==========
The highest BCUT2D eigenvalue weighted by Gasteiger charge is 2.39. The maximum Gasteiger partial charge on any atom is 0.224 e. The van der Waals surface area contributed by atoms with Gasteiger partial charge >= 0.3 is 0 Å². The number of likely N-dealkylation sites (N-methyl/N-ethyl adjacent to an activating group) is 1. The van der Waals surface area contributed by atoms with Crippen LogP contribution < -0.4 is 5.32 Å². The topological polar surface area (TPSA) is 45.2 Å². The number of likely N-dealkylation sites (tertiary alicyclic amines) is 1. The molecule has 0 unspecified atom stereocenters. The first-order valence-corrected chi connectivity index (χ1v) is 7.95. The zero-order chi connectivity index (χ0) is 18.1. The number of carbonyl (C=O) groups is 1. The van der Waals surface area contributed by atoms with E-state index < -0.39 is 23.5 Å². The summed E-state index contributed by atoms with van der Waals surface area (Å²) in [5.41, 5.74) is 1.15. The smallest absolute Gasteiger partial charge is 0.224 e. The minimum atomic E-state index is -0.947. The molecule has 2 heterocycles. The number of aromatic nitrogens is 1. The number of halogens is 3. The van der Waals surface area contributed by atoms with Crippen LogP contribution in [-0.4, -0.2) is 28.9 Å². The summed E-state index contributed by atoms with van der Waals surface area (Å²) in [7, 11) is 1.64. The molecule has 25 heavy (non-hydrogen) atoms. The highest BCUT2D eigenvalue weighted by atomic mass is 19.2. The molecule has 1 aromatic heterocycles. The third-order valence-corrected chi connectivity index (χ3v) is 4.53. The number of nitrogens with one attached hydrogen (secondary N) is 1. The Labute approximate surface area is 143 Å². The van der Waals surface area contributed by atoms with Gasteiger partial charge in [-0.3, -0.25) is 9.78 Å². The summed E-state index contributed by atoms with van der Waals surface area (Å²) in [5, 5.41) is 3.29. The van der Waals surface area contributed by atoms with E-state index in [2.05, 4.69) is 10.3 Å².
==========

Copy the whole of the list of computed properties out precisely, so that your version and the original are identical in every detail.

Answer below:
The highest BCUT2D eigenvalue weighted by Gasteiger charge is 2.39. The maximum Gasteiger partial charge on any atom is 0.224 e. The van der Waals surface area contributed by atoms with Gasteiger partial charge >= 0.3 is 0 Å². The number of likely N-dealkylation sites (N-methyl/N-ethyl adjacent to an activating group) is 1. The van der Waals surface area contributed by atoms with Crippen LogP contribution < -0.4 is 5.32 Å². The topological polar surface area (TPSA) is 45.2 Å². The number of likely N-dealkylation sites (tertiary alicyclic amines) is 1. The molecule has 0 unspecified atom stereocenters. The first-order valence-corrected chi connectivity index (χ1v) is 7.95. The zero-order chi connectivity index (χ0) is 18.1. The number of carbonyl (C=O) groups is 1. The van der Waals surface area contributed by atoms with E-state index < -0.39 is 23.5 Å². The summed E-state index contributed by atoms with van der Waals surface area (Å²) in [5.41, 5.74) is 1.15. The smallest absolute Gasteiger partial charge is 0.224 e. The minimum atomic E-state index is -0.947. The molecule has 2 heterocycles. The number of aromatic nitrogens is 1. The number of halogens is 3. The van der Waals surface area contributed by atoms with Crippen LogP contribution in [-0.4, -0.2) is 28.9 Å². The summed E-state index contributed by atoms with van der Waals surface area (Å²) in [7, 11) is 1.64. The molecule has 25 heavy (non-hydrogen) atoms. The highest BCUT2D eigenvalue weighted by atomic mass is 19.2. The molecule has 1 aromatic heterocycles. The third-order valence-corrected chi connectivity index (χ3v) is 4.53. The number of nitrogens with one attached hydrogen (secondary N) is 1. The Labute approximate surface area is 143 Å². The van der Waals surface area contributed by atoms with Gasteiger partial charge in [-0.3, -0.25) is 9.78 Å². The summed E-state index contributed by atoms with van der Waals surface area (Å²) in [5, 5.41) is 3.29. The van der Waals surface area contributed by atoms with E-state index in [2.05, 4.69) is 10.3 Å².